Monday, April 25, 2011

Norepinephrine or Dopamine?

It looks like...we may have a winner. Yes
Im talking about the use of vasopressors in the setting of septic shock. There have been a few clinical trials done to see if one vasopressor is better than the other in terms of mortality from septic shock. (the latest one was from SOAP 2 trial from NEJM 2010)We didnt have a clear result so far.

But  a recent meta analysis of the trials have shown that norepinephrine might be better than Dopamine. It is associated with a 9% reduction in in-hospital and 28 day mortality in patients with septic shock. Patients on Dopamine had significantly increased incidence of cardiac arrhythmias compared to norepinephrine. This is probably the reason behind the poor performance of we all know that arrhythmias can hinder cardiac function. The same finding of increased cardiac arrhythmias with Dopamine was also noted in the above SOAP trial.
The above meta-analysis was done at Thomas Jefferson University.(J of Int Care Med ...March 2011)

Would be reasonable to use nor-epinephrine as the first line vasopressor for patients with septic shock. Infact according to the SOAP trial,dopamine was associated with an increased 28 day mortality in patients with cardiogenic shock, as compared to norepinephrine!

Saturday, April 23, 2011

The "Duty to warn" !!

We had a young female with HIV for 10 years,who came with an infected condyloma. She has had previous MAC, vulval cancer and cervical dysplasia  in the past. She has been with her partner for last 1 year, and they are sexually active,and use protection everytime. But when enquired, she said that the partner does not know about her HIV status , and she did not want to disclose this to him we have to honour her wish we have to let the partner know?? Lets see what Connecticut law tells us.....(beware..this may not be true for other states!)

The term “duty to warn” refers to situations in which a  physician may learn that a patient is engaging in unsafe sex without having disclosed his or her HIV-positive status to the partner.
Connecticut law permits both public health officers and physicians, under certain circumstances, to inform or warn partners that they may have been exposed to HIV.The term “partner” means an “identified spouse or sex partner of the protected individual or a person identified as having shared hypodermic needles or syringes with the protected individual.” The requirements for such a disclosure by a public health officer are that:

1.There is a reasonable belief of a significant risk of transmission to the partner.
2.The public health officer has counseled the individual regarding the need to notify a partner and reasonably believes that the individual will not disclose to the partner; and
3.The public health officer has informed the protected individual of his or her intent to make the disclosure.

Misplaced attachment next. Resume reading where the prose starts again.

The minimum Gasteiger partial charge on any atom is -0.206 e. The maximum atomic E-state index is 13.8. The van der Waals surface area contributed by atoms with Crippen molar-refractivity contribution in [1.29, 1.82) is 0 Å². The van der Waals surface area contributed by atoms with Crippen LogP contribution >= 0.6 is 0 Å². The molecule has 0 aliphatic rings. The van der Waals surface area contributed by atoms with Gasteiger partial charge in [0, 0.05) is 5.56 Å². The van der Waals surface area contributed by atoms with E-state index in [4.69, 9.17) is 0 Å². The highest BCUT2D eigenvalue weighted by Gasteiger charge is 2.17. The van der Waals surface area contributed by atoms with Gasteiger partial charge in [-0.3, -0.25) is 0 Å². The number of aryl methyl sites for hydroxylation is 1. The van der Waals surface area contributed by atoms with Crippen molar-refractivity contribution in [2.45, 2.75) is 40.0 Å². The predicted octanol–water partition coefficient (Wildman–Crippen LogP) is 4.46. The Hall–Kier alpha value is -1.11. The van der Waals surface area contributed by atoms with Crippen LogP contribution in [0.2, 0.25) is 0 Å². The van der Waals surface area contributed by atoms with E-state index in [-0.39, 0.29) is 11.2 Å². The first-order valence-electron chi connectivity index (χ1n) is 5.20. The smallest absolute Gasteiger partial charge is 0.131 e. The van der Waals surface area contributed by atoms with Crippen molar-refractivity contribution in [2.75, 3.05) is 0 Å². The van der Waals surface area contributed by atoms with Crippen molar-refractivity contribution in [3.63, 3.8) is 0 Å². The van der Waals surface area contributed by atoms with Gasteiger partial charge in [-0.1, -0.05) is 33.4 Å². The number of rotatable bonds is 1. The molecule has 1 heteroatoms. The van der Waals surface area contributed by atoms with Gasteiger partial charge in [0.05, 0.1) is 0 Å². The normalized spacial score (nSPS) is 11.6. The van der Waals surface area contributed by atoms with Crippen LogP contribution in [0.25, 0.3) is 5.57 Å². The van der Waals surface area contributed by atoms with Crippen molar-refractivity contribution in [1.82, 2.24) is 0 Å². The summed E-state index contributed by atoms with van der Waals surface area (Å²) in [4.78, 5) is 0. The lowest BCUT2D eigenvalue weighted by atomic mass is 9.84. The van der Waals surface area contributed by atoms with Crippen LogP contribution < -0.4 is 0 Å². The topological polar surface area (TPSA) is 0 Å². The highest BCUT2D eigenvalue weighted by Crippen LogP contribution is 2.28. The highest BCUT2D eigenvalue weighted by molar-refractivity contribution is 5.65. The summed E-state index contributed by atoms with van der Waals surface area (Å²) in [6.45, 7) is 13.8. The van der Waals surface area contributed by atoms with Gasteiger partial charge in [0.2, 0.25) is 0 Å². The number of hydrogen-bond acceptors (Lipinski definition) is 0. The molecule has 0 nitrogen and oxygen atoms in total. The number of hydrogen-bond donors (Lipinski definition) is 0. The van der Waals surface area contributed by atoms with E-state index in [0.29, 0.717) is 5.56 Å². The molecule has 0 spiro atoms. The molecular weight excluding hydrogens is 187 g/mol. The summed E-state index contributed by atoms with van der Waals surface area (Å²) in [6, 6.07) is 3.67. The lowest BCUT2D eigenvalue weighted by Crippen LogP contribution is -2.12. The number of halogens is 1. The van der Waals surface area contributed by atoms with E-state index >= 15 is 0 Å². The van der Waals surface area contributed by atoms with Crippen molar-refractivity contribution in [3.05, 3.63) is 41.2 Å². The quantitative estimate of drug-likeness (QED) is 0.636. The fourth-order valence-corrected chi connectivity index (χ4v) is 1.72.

A physician may only warn or inform a known partner if both the partner and the individual with HIV are under the physician’s care. A physician may also disclose confidential HIV related information to a public health officer for the purpose of warning partners, if the physician takes the same steps with respect to his or her patient as public health officers must take above.
In making such a warning, the physician or public health official shall not disclose the identity of the HIV-infected individual and, where practicable, shall make such disclosure in person.
Well...this is still an evolving area of ethics, and might change in the future. Hope this helps.....and this is a sensitive issue to be dealt.

Friday, April 15, 2011

Antihypertensives - a little pharmacology helps

I came across this article recently about some interesting facts about antihypertensive medications and their pharmacology, which I though will be useful for practising clinicians like us!
The article describes about all 4 major types of antihypertensives. But the one which stands out is the angiotension converting enzyme inhibitors----WHY?     due to their difference in pharcological actions compared  to others.Let me start with a question..
If Mr.X tolerates(no hypotension) 5mg of Lisinopril, can we increase the dose to 40mg straightaway?
Most of us would say "NO". But the author says yes....and the explanation is pretty simple, interesting and true!
Unlike the other antihypertensives(beta blockers,CCB,diuretics), ace-i do not have a linear dose-response relationship....meaning that their BP lowering effect is not proportional to the dose. In other words....the efficacy of ace-i is the same irrespective of their dosage. make it more simple...a dose of 5mg of Lisinopril will lower the BP to the same extent as 40mg of Lisinopril. So why give 40mg in place of 2.5 mg? Well...the dose correlates with the duration of action.the higher the dose...the longer the duration of action!(Brit J Pharm 1984!)
It looks like...we have the low doses of ace-i in the market mainly to be used in patients with heart failure (who might have a low BP due to their other meds) to see if they can tolerate any hypotension induced by addition of ace-i. Also, the common side effect of ace-i...COUGH not dose related.So here again..the dose doesnt matter.

So the article concludes that..ace-i don't have a linear dose-response curve, and so their dose can be increased to the maximal dose without any major concerns for hypotension. But aspect of ace-i that the article doesn't hyperkalemia. Well..the risk of hyperkalemia with ace-i is dose related, and whether it would be a good idea to go for a maximal dose straightaway or to increase it gradually, in this aspect.So..bottom line-----beacuse of the risk of hyperkalemia..we may not be able to go to a maximal dose directly, and not because of risk of hypotension.